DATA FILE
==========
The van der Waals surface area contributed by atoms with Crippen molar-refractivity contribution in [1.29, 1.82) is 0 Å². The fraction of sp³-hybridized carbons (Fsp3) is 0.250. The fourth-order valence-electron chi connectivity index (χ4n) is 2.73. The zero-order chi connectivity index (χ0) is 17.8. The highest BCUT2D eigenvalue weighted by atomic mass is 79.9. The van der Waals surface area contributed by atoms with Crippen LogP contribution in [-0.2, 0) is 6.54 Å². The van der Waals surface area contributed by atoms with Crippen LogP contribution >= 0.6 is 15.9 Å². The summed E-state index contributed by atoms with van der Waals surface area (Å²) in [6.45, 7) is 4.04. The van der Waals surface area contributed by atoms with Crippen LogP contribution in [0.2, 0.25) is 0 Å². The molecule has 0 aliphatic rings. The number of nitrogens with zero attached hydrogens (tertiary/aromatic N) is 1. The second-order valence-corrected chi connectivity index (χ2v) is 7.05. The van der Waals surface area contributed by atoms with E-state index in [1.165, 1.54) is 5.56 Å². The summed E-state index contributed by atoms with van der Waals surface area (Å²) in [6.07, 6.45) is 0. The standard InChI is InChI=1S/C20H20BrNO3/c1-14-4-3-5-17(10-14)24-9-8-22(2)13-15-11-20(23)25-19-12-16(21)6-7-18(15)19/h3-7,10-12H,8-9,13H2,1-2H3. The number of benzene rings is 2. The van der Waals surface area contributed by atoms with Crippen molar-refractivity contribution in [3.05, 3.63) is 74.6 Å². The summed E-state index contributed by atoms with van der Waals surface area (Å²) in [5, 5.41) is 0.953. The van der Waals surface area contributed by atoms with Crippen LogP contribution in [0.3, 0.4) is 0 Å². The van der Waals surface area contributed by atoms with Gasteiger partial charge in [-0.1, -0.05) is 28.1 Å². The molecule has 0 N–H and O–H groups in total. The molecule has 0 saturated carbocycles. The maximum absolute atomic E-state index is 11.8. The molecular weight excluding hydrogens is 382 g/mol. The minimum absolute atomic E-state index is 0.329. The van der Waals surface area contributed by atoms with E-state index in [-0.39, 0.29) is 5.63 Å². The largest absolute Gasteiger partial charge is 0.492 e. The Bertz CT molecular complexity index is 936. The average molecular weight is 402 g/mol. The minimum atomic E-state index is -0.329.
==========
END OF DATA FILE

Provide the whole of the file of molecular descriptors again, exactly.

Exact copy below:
The van der Waals surface area contributed by atoms with Crippen molar-refractivity contribution in [1.29, 1.82) is 0 Å². The fraction of sp³-hybridized carbons (Fsp3) is 0.250. The fourth-order valence-electron chi connectivity index (χ4n) is 2.73. The zero-order chi connectivity index (χ0) is 17.8. The highest BCUT2D eigenvalue weighted by atomic mass is 79.9. The van der Waals surface area contributed by atoms with Crippen LogP contribution in [-0.2, 0) is 6.54 Å². The van der Waals surface area contributed by atoms with Crippen LogP contribution >= 0.6 is 15.9 Å². The summed E-state index contributed by atoms with van der Waals surface area (Å²) in [6.45, 7) is 4.04. The van der Waals surface area contributed by atoms with Crippen LogP contribution in [0.2, 0.25) is 0 Å². The molecule has 0 aliphatic rings. The number of nitrogens with zero attached hydrogens (tertiary/aromatic N) is 1. The second-order valence-corrected chi connectivity index (χ2v) is 7.05. The van der Waals surface area contributed by atoms with E-state index in [1.165, 1.54) is 5.56 Å². The summed E-state index contributed by atoms with van der Waals surface area (Å²) in [6.07, 6.45) is 0. The standard InChI is InChI=1S/C20H20BrNO3/c1-14-4-3-5-17(10-14)24-9-8-22(2)13-15-11-20(23)25-19-12-16(21)6-7-18(15)19/h3-7,10-12H,8-9,13H2,1-2H3. The number of benzene rings is 2. The van der Waals surface area contributed by atoms with Crippen molar-refractivity contribution in [3.05, 3.63) is 74.6 Å². The summed E-state index contributed by atoms with van der Waals surface area (Å²) in [5, 5.41) is 0.953. The van der Waals surface area contributed by atoms with Crippen LogP contribution in [0.3, 0.4) is 0 Å². The van der Waals surface area contributed by atoms with Gasteiger partial charge in [-0.1, -0.05) is 28.1 Å². The molecule has 0 N–H and O–H groups in total. The molecule has 0 saturated carbocycles. The maximum absolute atomic E-state index is 11.8. The molecular weight excluding hydrogens is 382 g/mol. The minimum absolute atomic E-state index is 0.329. The van der Waals surface area contributed by atoms with E-state index in [-0.39, 0.29) is 5.63 Å². The largest absolute Gasteiger partial charge is 0.492 e. The Bertz CT molecular complexity index is 936. The average molecular weight is 402 g/mol. The minimum atomic E-state index is -0.329.